Most currency pairs were milling about in tight ranges during the morning London session, likely because forex traders were bracing themselves for the trade meeting between U.S. President Trump and European Commission President Jean-Claude Juncker.
The session wasn’t a complete snooze fest, however, since the euro and the Greenback both showed weakness during the course of the session.
The Aussie, meanwhile, was able to stage a broad-based recovery despite the risk-off vibes. The Aussie did eventually take a step back against the yen and Swissy, though.
Anyhow, the Aussie wasn’t the top-performing currency of the session, since that honor actually goes to the Loonie, probably because of higher oil prices.
- German IFO current conditions: 105.3 vs. 104.9 expected, 105.1 previous
- German IFO business climate: 101.7 vs. 101.5 expected, 101.8 previous
- Credit Suisse economic expectations: -4.0 vs 8.0 previous
- U.K. gross mortgage approvals: 40.5K vs. 39.0K expected, 39.2K previous
- Euro Zone private loans y/y: 2.9% vs. 3.0% expected, 2.9% previous
- CBI’s U.K. realized sales: 20 vs. 16 expected, 32 previous
- Trump and Juncker will meet later
E.U. is ready to escalate trade war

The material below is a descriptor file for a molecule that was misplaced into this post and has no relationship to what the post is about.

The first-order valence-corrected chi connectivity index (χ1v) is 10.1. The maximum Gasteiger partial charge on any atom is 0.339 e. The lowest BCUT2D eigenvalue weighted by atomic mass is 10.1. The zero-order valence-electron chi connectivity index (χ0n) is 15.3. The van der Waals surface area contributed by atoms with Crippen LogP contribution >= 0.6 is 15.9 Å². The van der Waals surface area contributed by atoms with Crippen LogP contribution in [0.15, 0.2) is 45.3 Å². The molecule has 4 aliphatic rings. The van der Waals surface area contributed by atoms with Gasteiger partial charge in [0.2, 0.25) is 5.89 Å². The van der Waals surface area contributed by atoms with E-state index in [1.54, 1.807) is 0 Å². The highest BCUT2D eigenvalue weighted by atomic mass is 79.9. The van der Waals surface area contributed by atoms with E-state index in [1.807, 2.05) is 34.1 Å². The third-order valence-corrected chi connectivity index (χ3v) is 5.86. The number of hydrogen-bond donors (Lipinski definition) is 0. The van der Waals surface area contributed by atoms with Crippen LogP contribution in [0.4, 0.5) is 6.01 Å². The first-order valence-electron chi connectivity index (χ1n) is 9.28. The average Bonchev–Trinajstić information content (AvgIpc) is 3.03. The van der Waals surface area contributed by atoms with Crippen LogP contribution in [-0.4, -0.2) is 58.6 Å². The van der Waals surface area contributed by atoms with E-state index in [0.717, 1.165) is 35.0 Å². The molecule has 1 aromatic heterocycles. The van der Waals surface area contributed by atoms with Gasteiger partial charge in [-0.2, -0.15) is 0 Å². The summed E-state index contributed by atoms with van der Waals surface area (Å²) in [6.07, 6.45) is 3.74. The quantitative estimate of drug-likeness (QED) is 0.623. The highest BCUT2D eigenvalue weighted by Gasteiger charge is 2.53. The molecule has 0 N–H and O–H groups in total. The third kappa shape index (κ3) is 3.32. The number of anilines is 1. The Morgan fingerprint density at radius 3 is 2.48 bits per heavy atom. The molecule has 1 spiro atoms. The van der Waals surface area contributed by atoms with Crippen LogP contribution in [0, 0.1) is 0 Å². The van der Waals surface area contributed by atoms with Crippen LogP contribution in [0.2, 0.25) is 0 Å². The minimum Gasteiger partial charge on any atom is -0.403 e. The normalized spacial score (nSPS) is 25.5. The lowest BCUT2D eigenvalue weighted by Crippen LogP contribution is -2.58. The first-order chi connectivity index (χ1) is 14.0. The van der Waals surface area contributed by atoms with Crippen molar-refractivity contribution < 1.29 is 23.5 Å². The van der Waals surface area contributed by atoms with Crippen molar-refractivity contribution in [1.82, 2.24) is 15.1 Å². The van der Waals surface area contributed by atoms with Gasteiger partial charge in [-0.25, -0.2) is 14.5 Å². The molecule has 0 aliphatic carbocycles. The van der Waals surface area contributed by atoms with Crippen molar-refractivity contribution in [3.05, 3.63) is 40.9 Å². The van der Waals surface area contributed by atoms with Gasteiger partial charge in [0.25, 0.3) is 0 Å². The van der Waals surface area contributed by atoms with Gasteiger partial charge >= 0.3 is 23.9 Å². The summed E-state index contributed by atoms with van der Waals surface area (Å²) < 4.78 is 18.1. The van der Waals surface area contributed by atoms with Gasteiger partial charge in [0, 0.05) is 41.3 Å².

Earlier today, E.U. trade commissioner Cecilia Malmstrom was interviewed by Swedish newspaper Dagens Nyheter and she said that:
“We hope that it doesn’t come to that and that we can find a solution. If not, the EU Commission is preparing a rather long list of many American goods. It would be around $20 billion.”
In other words, the E.U. is ready to slap more tariffs on U.S. goods if trade talks fail to pan out and Trump pushes through with his plan to impose tariffs on European cars.
Commodities rise some more
Commodities extended their bullish run for yet another day during the morning London session.
And like yesterday, the commodities rally was likely sustained by the Greenback’s overall weakness.
And for reference, the U.S. dollar index was down by 0.15% to 94.25 for the day by the end of the morning London session.
Other than Greenback weakness, some market analysts also attributed the rise in oil prices to a report from the American Petroleum Institute, which revealed that U.S. oil inventories fell, thereby fueling speculation that the official inventory data from the Energy Information Administration will also print a draw later on.
- Base metals extended their gains, albeit at a slower pace.
- Copper was up by 0.20% to $2.816 per pound
Nickel was up by 0.26% to $13,645.00 per dry metric ton
Oil benchmarks had another good run.
- U.S. WTI crude oil was up by 0.22% to $68.66 per barrel
- Brent crude oil was up by 0.89% to $74.09 per barrel
Precious metals were in the green again today.
- Gold was up up 0.40% to $1,230.40 per troy ounce
- Silver was up by 0.52% to $15.600 per troy ounce
Sentiment flips back to risk-off
Risk sentiment apparently switched back to risk-off since the major European equity indices were broadly lower during today’s morning London session.